World War Z
Since the dawn of the beginning of the start of time itself, zombies have been provided important symbols for our novels, movies, and video games.
All right, maybe we overshot a little bit.
But, we can safely say, without exaggeration, that every good zombie story has the zombies amount to more than flesh-devouring horrors sent from beyond the grave to plague humankind. Those undead buggers provide an important symbolic core to the tale, and World War Z is no exception.
What do the zombies represent in the novel? There's no simple answer, but if we had to sum it up succinctly, then we'd probably say they symbolize disaster at its most extreme.
Rockin' in the Dead World
Take a minute and really check out the language and imagery employed to describe the zombies. You'll notice a lot of different comparisons at work:
- The zombies are sometimes referred to as a swarm or "mega swarm" (7.8.15). The word swarm means a group of bees immigrating to a new colony but can mean almost any organism completely overrunning and dominating a place. So, the term brings with it animalistic, dangerous, and dreadful qualities.
- The zombie virus was originally mistaken for a strain of rabies called "African rabies." This connection gives the zombies plague-like qualities. Also, there's the fact that zombification is caused by a virus.
- During military operations, like the Battle of Yonkers, the zombies are referred to as "the enemy," giving them the qualities of enemy combatants (4.7.8).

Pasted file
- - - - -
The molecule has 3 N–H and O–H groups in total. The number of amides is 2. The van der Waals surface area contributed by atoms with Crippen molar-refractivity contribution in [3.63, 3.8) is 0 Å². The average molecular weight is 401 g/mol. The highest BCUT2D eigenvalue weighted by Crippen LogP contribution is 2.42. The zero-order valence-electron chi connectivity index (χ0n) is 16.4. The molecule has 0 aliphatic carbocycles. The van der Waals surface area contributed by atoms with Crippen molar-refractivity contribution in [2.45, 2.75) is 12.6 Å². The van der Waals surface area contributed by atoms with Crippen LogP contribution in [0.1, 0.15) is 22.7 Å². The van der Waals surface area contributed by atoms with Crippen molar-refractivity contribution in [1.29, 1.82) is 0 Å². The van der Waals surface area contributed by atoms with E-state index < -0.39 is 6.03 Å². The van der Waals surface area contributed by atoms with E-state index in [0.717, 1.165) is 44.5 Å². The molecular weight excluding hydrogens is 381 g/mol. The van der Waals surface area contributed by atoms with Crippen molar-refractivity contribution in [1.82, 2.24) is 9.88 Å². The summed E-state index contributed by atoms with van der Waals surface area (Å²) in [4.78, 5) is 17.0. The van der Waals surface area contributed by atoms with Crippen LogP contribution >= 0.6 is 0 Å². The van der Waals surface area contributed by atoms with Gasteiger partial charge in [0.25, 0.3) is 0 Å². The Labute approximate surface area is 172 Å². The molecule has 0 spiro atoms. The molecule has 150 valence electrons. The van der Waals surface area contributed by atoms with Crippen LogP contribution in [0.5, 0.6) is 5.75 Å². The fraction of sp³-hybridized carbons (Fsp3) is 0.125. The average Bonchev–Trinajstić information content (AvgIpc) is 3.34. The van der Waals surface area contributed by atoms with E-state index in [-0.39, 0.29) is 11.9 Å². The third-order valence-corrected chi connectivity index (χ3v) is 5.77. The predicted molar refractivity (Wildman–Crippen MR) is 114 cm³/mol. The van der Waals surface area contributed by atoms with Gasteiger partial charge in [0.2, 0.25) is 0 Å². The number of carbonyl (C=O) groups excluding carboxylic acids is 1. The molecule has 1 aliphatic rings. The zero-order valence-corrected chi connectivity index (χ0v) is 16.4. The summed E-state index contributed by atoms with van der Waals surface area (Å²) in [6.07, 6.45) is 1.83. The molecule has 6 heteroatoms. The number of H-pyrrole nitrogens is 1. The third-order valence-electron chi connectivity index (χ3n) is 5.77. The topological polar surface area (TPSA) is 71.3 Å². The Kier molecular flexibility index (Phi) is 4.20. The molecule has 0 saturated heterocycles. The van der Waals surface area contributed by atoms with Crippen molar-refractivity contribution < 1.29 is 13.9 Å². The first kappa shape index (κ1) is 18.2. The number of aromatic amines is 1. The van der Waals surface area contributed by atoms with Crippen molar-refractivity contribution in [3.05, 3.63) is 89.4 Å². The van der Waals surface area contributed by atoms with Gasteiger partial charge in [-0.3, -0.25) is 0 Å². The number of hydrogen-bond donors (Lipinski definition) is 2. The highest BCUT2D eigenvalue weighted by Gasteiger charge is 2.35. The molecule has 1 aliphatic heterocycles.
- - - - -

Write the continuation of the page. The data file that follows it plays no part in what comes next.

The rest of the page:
- As Arthur Sinclair mentions, the zombies created "starvation, disease, homelessness in the millions" and destroyed transportation, trade, and industry (6.1.2). This cause-and-effect reads an awful lot like the destruction following a natural disaster like a hurricane or earthquake.
The point is that they exhibit all of these qualities together, meaning that they symbolically reference all these things at the same time. The zombies are war, natural disasters, plague, destruction, and—not least—human evil all embodied in an undead body. Or as Max Brooks put it:
The lack of rational thought has always scared me when it came to zombies, the idea that there is no middle ground, no room for negotiation. That has always terrified me. Of course that applies to terrorists, but it can also apply to a hurricane, or flu pandemic, or the potential earthquake that I grew up with living in L.A. Any kind of mindless extremism scares me, and we're living in some [pretty] extreme times. (Source.)
So, the zombies are all these things and also the fear of all these things rolled into one. When the characters of World War Z battle against the groaning ghoulies, they also battle symbolically against these extreme aspects of our existence as well.
That Personal Touch
While the ghoulies often signify really big disasters in the novel, they can also symbolize smaller disasters or challenges.
We have an example for you. Colonel Christina Eliopolis is a woman pilot in the man -centered society of the U.S military. In one scene she mentions, "My crew, the 'guys,' used to give me a lot of grief, you know, girls always having to go. I know they weren't really putting the hate on, but I still tried to hold it as long as I could" (6.5.25). It's a small thing, but her reaction to the joke shows how seriously she takes the matter personally.
After her plane crashes, she has to survive in the wilderness, against the zombies, alone. Here, the zombies still exist as a symbol of horror, but the horror becomes more personal challenge than global calamity. Eliopolis must overcome her own fears and insecurities as a woman, and the zombies are the obstacles in her path.
So, just to sum things up: zombies represent everything bad that we have to overcome—individually, nationally, and globally. How's that for a symbol?